Newswise — STRATFORD, NJ – It’s the drumbeat you hear every year – time to roll up your sleeve for your annual flu vaccination. But, is it really worth the effort? Does the flu vaccine really work?
“In a word: Yes!” says Dr. Claudine De Dan, a Rowan Family Medicine physician and a faculty member at the Rowan University School of Osteopathic Medicine. “The most predictable thing about flu season is its unpredictability. The vaccine protects not only you, but also those whose aren’t able to get the vaccine because of their age or pre-existing medical condition.”
She shares her thoughts on the myths and misconceptions she hears most often from patients at her Washington Township office:
The vaccine can give you the flu.“The injectable vaccine is made from dead viruses, so it can’t cause the flu. After vaccination, your body does need up to two weeks to develop full immunity, so if you were already exposed to the virus, you could end up with flu soon after getting vaccinated.” Saying flu is “dangerous” is just hype.“The truth is that even the mildest flu seasons can cause as many as 3,000 flu-related deaths. That could rise to more than 45,000 deaths and nearly 200,000 hospitalizations during a severe flu season. Last year’s vaccine was about 60 percent effective, meaning your risk of needing to see your doctor or of being hospitalized was reduced by 60 percent if you were vaccinated.”
I’m not eligible/don’t have time.“If you are older than six months, you’re eligible. You can schedule a convenient time with your primary care physician and most insurances cover the cost.
“Getting vaccinated also protects everyone you come in contact with. Flu viruses can spread as easily as touching a door handle or the buttons on an elevator or ATM, so you could pick up the virus – and spread it to others – several times throughout the season. So it’s never too soon to roll up your sleeve to give your health – and the health of those around you – a real shot in the arm this season.”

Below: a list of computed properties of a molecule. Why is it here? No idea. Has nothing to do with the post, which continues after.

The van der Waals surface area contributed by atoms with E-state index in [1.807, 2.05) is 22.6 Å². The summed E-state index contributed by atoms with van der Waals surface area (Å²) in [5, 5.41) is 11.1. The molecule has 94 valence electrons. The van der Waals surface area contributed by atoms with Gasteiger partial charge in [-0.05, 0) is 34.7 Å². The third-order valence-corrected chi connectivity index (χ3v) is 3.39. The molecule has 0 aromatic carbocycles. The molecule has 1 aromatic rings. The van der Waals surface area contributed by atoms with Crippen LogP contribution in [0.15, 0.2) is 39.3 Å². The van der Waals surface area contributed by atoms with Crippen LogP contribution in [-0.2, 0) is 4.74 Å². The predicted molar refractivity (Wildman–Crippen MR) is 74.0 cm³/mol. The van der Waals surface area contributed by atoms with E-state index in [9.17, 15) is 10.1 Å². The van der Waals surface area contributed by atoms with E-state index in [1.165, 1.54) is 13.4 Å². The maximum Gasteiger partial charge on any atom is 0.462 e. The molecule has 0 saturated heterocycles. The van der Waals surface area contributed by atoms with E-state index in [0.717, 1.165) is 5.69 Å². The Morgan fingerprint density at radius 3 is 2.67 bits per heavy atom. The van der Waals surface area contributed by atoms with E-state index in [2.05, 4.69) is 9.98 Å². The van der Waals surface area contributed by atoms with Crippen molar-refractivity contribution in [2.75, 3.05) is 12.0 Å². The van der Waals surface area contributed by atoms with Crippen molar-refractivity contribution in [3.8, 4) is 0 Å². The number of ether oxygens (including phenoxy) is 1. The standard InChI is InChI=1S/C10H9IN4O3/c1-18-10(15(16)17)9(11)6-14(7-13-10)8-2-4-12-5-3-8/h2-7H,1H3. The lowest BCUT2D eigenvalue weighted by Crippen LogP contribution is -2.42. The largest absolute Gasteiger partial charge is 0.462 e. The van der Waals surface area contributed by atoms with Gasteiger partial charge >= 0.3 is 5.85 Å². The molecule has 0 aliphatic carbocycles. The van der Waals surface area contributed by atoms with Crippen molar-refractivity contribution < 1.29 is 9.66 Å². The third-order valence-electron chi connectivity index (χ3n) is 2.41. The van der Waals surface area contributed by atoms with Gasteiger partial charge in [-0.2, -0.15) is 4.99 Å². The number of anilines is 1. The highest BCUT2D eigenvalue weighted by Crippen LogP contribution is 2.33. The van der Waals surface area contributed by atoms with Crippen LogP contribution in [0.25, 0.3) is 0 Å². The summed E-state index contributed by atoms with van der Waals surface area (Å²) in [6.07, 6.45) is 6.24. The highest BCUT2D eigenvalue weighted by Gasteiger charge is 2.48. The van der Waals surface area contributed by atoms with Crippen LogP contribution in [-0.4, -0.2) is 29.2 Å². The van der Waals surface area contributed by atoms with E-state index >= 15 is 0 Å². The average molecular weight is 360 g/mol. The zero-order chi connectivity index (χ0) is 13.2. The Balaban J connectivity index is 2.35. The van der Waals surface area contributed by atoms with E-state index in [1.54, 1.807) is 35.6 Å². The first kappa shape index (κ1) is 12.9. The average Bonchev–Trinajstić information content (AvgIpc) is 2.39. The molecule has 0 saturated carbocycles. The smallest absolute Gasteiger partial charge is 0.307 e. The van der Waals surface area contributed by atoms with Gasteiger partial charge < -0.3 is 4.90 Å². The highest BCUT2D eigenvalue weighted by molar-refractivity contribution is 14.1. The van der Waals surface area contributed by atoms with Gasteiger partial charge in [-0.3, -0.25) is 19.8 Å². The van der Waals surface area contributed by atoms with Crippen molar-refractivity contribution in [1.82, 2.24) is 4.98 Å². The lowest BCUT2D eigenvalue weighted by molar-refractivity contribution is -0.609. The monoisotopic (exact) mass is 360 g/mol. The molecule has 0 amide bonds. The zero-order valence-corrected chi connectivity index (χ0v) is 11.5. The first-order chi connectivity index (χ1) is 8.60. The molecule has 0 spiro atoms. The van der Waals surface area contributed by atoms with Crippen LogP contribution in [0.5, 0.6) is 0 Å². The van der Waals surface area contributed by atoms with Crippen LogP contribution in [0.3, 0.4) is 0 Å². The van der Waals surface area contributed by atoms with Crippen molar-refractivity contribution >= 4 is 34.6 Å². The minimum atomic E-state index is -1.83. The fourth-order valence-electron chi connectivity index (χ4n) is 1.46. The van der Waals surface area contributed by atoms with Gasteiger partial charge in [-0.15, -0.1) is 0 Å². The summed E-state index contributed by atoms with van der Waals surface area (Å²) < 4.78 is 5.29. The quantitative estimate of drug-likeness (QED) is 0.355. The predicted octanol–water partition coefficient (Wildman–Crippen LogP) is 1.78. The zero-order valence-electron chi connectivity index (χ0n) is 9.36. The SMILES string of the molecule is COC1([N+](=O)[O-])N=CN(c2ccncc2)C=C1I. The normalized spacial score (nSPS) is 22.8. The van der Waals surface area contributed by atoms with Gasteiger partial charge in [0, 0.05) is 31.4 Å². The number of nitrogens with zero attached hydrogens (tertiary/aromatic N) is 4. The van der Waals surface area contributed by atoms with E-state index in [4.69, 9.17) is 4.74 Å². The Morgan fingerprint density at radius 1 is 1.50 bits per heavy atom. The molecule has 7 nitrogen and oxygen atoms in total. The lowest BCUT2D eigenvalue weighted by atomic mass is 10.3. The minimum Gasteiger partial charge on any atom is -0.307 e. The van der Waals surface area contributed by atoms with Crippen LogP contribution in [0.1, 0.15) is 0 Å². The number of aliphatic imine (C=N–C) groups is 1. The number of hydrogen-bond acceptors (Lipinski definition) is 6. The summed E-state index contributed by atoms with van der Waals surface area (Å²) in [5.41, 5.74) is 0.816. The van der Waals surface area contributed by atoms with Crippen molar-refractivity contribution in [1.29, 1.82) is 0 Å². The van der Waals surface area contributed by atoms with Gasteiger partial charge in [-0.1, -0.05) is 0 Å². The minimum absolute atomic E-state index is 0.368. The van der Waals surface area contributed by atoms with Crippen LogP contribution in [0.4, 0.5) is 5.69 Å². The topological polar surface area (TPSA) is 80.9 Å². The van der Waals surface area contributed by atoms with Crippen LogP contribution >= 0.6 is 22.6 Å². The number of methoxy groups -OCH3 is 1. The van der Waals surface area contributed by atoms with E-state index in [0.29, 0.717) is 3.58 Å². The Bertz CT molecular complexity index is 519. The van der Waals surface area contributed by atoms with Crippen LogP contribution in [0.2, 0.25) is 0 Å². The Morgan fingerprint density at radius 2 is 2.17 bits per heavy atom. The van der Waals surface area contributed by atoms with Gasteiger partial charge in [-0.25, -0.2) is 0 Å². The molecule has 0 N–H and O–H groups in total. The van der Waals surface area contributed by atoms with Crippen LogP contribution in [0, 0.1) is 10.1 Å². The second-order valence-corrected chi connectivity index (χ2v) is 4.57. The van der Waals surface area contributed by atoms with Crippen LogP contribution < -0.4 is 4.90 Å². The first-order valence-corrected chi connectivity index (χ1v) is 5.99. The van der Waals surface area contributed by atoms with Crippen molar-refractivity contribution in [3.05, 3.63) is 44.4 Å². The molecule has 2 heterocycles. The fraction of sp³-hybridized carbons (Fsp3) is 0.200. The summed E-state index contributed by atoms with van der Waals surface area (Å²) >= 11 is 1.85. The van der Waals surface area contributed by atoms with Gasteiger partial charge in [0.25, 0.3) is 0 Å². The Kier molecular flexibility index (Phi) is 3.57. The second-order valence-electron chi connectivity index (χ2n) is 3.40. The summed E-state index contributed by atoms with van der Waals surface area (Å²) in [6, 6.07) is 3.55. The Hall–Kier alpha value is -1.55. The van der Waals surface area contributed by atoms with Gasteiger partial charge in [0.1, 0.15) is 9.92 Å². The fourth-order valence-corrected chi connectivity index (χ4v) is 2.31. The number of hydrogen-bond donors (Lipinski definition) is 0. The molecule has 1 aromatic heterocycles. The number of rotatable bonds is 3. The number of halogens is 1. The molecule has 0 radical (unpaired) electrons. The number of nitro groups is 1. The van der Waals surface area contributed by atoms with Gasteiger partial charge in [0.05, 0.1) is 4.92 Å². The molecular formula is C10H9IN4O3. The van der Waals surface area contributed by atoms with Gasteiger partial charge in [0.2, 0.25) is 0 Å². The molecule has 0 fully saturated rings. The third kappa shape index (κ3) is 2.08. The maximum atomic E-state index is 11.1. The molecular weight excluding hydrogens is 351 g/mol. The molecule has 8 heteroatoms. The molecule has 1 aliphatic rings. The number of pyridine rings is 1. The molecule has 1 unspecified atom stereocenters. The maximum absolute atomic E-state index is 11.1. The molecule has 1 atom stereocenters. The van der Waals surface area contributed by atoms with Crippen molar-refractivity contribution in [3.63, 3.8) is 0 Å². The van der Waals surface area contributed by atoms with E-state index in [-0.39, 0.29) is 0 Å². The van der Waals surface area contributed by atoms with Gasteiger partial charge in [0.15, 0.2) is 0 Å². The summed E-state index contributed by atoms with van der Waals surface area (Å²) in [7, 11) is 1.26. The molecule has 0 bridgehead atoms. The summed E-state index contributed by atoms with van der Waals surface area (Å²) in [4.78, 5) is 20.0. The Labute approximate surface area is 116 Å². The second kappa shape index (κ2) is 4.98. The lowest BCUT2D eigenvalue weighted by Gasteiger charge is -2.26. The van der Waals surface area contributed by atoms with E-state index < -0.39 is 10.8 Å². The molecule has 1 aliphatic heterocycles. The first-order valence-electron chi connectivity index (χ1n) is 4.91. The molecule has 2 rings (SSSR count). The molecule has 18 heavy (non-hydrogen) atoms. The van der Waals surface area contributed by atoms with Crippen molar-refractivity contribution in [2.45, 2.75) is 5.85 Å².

About Rowan UniversityRowan University offers bachelor’s through doctoral programs to 16,100 students through its campuses in Glassboro, Camden and Stratford, New Jersey. In the past four years, Rowan created a School of Biomedical Sciences & Health Professions; opened the Camden-based Cooper Medical School of Rowan University; and incorporated the School of Osteopathic Medicine and the Graduate School of Biomedical Sciences, making Rowan only the second university in the nation to grant both M.D. and D.O. medical degrees. One of only three state-designated public research institutions in New Jersey, Rowan comprises the University's William G. Rohrer College of Business, the Henry M. Rowan College of Engineering and colleges of Communication & Creative Arts, Education, Humanities & Social Sciences, Performing Arts, and Science & Mathematics and the Division of Global Learning & Partnerships, as well as the medical schools.